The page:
07
gen
15

Predictably Irrational – basic human motivations: Dan Ariely at TEDxMidwest – YouTube

https://www.youtube.com/v/wfcro5iM5vw?fs=1&hl=fr_FR

Best selling author and behavioral economics professor Dan Ariely delves into the essence of human motivation. His clever yet brilliantly simple experiments …

Source: www.youtube.com

See on Scoop.itBounded Rationality and Beyond

07
gen
15

Neuroscience Fiction – The New Yorker

In the early nineteen-nineties, David Poeppel, then a graduate student at M.I.T. (and a classmate of mine)—discovered an astonishing thing. He was studying the neurophysiological basis of speech perception, and a new technique had just come into vogue, called positron emission tomography (PET). About half a dozen PET studies of speech perception had been published, all in top journals, and David tried to synthesize them, essentially by comparing which parts of the brain were said to be active during the processing of speech in each of the studies. What he found, shockingly, was that there was virtually no agreement. Every new study had published with great fanfare, but collectively they were so inconsistent they seemed to add up to nothing. It was like six different witnesses describing a crime in six different ways. But neurology on fMRI But a lot of those reports are based on a false premise: that neural tissue that lights up most in the brain is the only tissue involved in some cognitive function. The brain, though, rarely works that way. Most of the interesting things that the brain does involve many different pieces of tissue working together. Saying that emotion is in the amygdala, or that decision-making is the prefrontal cortex, is at best a shorthand, and a misleading one at that. Different emotions, for example, rely on different combinations of neural substrates. The act of comprehending a sentence likely involves Broca’s area (the language-related spot on the left side of the brain that they may have told you about in college), but it also draws on the parts of the brain in the temporal lobe that analyze acoustic signals, and part of sensorimotor cortex and the basal ganglia become active as well. (In congenitally blind people, some of the visual cortex also plays a role.) It’s not one spot, it’s many, some of which may be less active but still vital, and what really matters is how vast networks of neural tissue work together.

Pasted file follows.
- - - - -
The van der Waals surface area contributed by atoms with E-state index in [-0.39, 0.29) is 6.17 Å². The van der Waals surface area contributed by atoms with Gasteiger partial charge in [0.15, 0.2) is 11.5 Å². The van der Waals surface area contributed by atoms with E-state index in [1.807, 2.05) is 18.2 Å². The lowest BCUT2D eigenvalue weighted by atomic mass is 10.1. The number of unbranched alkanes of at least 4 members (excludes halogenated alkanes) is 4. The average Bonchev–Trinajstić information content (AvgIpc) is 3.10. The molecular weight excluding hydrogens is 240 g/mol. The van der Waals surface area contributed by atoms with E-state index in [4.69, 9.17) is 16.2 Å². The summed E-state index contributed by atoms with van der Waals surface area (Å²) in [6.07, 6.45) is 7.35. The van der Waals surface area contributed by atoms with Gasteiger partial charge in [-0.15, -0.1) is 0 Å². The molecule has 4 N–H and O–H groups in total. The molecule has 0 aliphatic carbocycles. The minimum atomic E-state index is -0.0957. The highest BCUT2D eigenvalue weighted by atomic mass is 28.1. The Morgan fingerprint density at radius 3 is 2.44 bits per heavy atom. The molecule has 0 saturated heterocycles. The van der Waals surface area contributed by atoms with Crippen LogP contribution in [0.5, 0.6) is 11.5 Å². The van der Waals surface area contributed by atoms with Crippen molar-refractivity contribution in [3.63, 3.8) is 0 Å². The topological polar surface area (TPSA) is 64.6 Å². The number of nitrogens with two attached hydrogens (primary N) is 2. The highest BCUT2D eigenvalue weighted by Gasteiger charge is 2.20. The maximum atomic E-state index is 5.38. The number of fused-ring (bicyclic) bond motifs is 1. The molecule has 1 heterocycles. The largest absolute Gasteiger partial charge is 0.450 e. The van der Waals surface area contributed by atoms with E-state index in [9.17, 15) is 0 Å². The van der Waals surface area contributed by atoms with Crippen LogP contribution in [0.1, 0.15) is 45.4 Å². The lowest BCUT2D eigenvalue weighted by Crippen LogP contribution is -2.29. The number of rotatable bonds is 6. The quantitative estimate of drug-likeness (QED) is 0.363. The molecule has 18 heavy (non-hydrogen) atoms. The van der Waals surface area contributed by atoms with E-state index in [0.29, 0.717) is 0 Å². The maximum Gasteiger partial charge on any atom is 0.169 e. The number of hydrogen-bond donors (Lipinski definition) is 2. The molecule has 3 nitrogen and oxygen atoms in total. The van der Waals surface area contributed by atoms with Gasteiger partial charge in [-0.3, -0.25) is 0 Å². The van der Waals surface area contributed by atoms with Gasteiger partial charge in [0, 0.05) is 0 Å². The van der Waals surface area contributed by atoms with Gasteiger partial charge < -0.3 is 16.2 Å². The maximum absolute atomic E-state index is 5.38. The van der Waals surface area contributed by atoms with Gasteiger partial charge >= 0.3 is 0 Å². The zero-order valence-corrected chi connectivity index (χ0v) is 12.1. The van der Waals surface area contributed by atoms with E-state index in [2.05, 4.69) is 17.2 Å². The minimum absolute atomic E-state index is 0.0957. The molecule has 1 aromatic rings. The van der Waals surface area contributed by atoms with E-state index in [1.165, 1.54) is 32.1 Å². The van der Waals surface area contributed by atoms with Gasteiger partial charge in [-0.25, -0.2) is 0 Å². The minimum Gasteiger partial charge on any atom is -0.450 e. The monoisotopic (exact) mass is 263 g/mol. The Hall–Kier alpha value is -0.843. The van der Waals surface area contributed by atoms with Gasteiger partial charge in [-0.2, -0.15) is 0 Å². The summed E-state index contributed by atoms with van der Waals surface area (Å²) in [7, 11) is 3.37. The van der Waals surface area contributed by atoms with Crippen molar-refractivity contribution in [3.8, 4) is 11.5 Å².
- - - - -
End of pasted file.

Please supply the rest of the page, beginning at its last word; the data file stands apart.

Source: www.newyorker.com

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06
gen
15

Brain and Law: An EEG study of how we decide or not to implement a law

ABSTRACT Brazil has introduced a referendum regarding the prohibition of firearm commerce and propaganda arguments has invoked socially and personally driven issues in the promotion of voting in favor of and against firearm control, respectively. Here, we used different techniques to study the brain activity associated with a voter’s perception of the truthfulness of these arguments and their influence on voting decisions. Low Resolution Tomography was used to identify the possible different sets of neurons activated in the analysis of the different types of propaganda. Linear correlation was used to calculate the amount information provided by different electrodes about how these sets of neurons enroll themselves to carry out this cognitive analysis. The results clearly showed that vote decision was not influenced by arguments that were introduced by propaganda, which were typically driven by specific social or self-interest motives. However, different neural circuits were identified in the analysis of each type of propaganda argument, independently of the declared vote (for or against the control) intention.

Source: www.researchgate.net

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06
gen
15

The Unexpected Connection Between Gut Bacteria and Depression and Anxiety — PsyBlog